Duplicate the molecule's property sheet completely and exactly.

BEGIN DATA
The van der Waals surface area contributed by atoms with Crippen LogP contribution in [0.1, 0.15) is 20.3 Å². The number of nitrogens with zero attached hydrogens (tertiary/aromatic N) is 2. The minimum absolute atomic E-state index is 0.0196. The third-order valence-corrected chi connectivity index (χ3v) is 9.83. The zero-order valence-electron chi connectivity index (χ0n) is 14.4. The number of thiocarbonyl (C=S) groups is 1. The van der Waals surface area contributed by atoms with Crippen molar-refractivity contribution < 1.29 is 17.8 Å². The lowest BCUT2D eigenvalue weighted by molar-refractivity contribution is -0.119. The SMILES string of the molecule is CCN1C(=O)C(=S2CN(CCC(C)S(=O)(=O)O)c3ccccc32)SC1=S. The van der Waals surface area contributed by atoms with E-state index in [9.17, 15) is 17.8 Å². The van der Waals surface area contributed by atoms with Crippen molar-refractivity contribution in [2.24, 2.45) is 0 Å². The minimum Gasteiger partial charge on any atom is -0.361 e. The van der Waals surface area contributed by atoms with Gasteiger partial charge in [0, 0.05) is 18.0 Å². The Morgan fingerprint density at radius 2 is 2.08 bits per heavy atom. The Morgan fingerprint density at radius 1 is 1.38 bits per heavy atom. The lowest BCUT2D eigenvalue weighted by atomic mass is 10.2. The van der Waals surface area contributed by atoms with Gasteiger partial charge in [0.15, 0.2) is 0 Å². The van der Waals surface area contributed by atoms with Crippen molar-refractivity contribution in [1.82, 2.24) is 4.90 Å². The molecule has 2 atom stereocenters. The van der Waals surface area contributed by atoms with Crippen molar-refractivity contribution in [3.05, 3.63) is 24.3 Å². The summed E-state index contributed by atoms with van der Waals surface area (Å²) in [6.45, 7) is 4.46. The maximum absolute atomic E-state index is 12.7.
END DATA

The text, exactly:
The van der Waals surface area contributed by atoms with Crippen LogP contribution in [0.1, 0.15) is 20.3 Å². The number of nitrogens with zero attached hydrogens (tertiary/aromatic N) is 2. The minimum absolute atomic E-state index is 0.0196. The third-order valence-corrected chi connectivity index (χ3v) is 9.83. The zero-order valence-electron chi connectivity index (χ0n) is 14.4. The number of thiocarbonyl (C=S) groups is 1. The van der Waals surface area contributed by atoms with Crippen molar-refractivity contribution < 1.29 is 17.8 Å². The lowest BCUT2D eigenvalue weighted by molar-refractivity contribution is -0.119. The SMILES string of the molecule is CCN1C(=O)C(=S2CN(CCC(C)S(=O)(=O)O)c3ccccc32)SC1=S. The van der Waals surface area contributed by atoms with E-state index in [9.17, 15) is 17.8 Å². The van der Waals surface area contributed by atoms with Crippen molar-refractivity contribution in [2.24, 2.45) is 0 Å². The minimum Gasteiger partial charge on any atom is -0.361 e. The van der Waals surface area contributed by atoms with Gasteiger partial charge in [0, 0.05) is 18.0 Å². The Morgan fingerprint density at radius 2 is 2.08 bits per heavy atom. The Morgan fingerprint density at radius 1 is 1.38 bits per heavy atom. The lowest BCUT2D eigenvalue weighted by atomic mass is 10.2. The van der Waals surface area contributed by atoms with Gasteiger partial charge in [0.15, 0.2) is 0 Å². The van der Waals surface area contributed by atoms with Crippen molar-refractivity contribution in [1.82, 2.24) is 4.90 Å². The molecule has 2 atom stereocenters. The van der Waals surface area contributed by atoms with Crippen molar-refractivity contribution in [3.05, 3.63) is 24.3 Å². The summed E-state index contributed by atoms with van der Waals surface area (Å²) in [6.45, 7) is 4.46. The maximum absolute atomic E-state index is 12.7.